[media-credit name=”Noel Lanier” align=”alignright” width=”231″][/media-credit]The excitement. The drama. The dreams we have, only to be dashed by the reality. In more ways than one, this was Chicago. Thankfully, there is the personal video recorder.
Jimmie Johnson and Brad Keselowski led the race last Sunday afternoon. Unlike Daytona, for example, where the guy leading might switch places with the guy in 20th place on any given lap, what you saw in Chicago you saw for lap upon lap. When you got enough of that, and especially when you catch up to the live fed, you let the program record as you leave for awhile. There is something to be said about that, as you catch up with the latest happenings on the diamond or the gridiron. You get to see stuff live, such as a last second botched field goal attempt that left the New England Patriots sitting second best on the day. You discovered there was not much hope on the weekend for those self-destructing zany Saskatchewan Roughriders. Then you come back to the race.
When I came back, there was either Jimmie or Brad still leading the race. However, after the final pit stops, Keselowski was better and ran off to win his eighth career event and fourth of the season to take the lead in the Chase. With nine to go, he leads the runner-up Johnson by three points and defending champion Tony Stewart by eight.
Yes, there was more news to be had other than who ran first or what ran second. Jeff Gordon, he of the big Richmond comeback, got bit by a hung throttle that caused him to bite the outside wall which resulted in a 35th place, which really bites. Now 47 points out of the hunt, he will need to discover another comeback or his championship hopes will be about on par with those of Kyle Busch.
Matt Kenseth lost a shock, and wound up 18th. Denny Hamlin ran out of fuel on the last lap, and his fate was 16th. Still, only Gordon, Kenseth, Kevin Harvick, and Martin Truex Jr are more than 20 points out at the moment. In the novelty section, Danica Patrick ran 25th.
25th is probably the maximum number of actual contenders we have in Sprint Cup. If changes are to be made in who gets a free pass each week, I would lower it from 35 to 25. Bobby Labonte currently is in 24th place, fifty some points ahead of Mark Martin, who has missed nine races this year and is still eleven points better than Kurt Busch. The Top 25 should keep the marquee drivers in, while leaving the rest with a shot at competing for a place. Now, if your race week might be ruined by not seeing Casey Mears, David Gililand, David Ragan, Travis Kvapil or Landon Cassill out there, well, too bad. Let those boys race in if they can. If they can’t beat out Joe Nemechek, they should not be there.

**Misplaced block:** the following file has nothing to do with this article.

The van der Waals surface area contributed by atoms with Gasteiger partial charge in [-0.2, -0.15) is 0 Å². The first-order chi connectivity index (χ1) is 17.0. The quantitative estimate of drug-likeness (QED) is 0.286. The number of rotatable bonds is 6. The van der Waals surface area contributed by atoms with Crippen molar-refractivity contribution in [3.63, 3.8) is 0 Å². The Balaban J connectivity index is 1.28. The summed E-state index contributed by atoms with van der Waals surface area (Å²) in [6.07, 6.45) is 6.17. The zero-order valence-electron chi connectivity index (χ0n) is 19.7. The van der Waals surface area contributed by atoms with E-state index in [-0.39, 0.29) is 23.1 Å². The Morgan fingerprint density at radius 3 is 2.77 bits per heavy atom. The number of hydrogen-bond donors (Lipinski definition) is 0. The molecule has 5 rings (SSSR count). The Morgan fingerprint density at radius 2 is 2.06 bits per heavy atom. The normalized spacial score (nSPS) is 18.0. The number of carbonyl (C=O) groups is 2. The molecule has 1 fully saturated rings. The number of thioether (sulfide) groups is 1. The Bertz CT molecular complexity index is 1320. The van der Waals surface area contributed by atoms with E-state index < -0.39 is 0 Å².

Joe was not last on Sunday. Nemechek ran 52 laps to finish 40th, while Michael McDowell went all of 38 of 267, less than 15% of the contest. My solution? Give the boys a base amount for making the race, say $20,000, then give them 100% of the remainder owed for whatever position they finish in if they run 100% of the laps. Run only 15%, you get just 15% of the remainder owed. If you get crashed out or caught in someone else’s mess, tough luck. If you want to play with the big boys, be sure you can at least run with the big dogs. I wouldn’t mind 25 contenders and 18 pretenders running out there, as long as they at least try to be the best in class.
Now that I’ve solved all of NASCAR’s problems, next week I’ll either tackle the NHL lockout, the Chicago teacher’s strike, or world peace. In the meantime, we have a race coming up in New Hampshire. Eight of the Chasers have won there, while Kenseth, Martin Truex Jr, Dale Earnhardt Jr, and Keselowski have not. Mind you, Keselowski had not won at Chicago before last weekend, and neither had Johnson. So much for that statistic. Jeff Gordon has three wins at Loudon, but none since 1998. If nothing else, Gordon has to be not just good, but great this Sunday, or the excitement, the drama, the dream for him will truly come crashing to an end. Enjoy the week.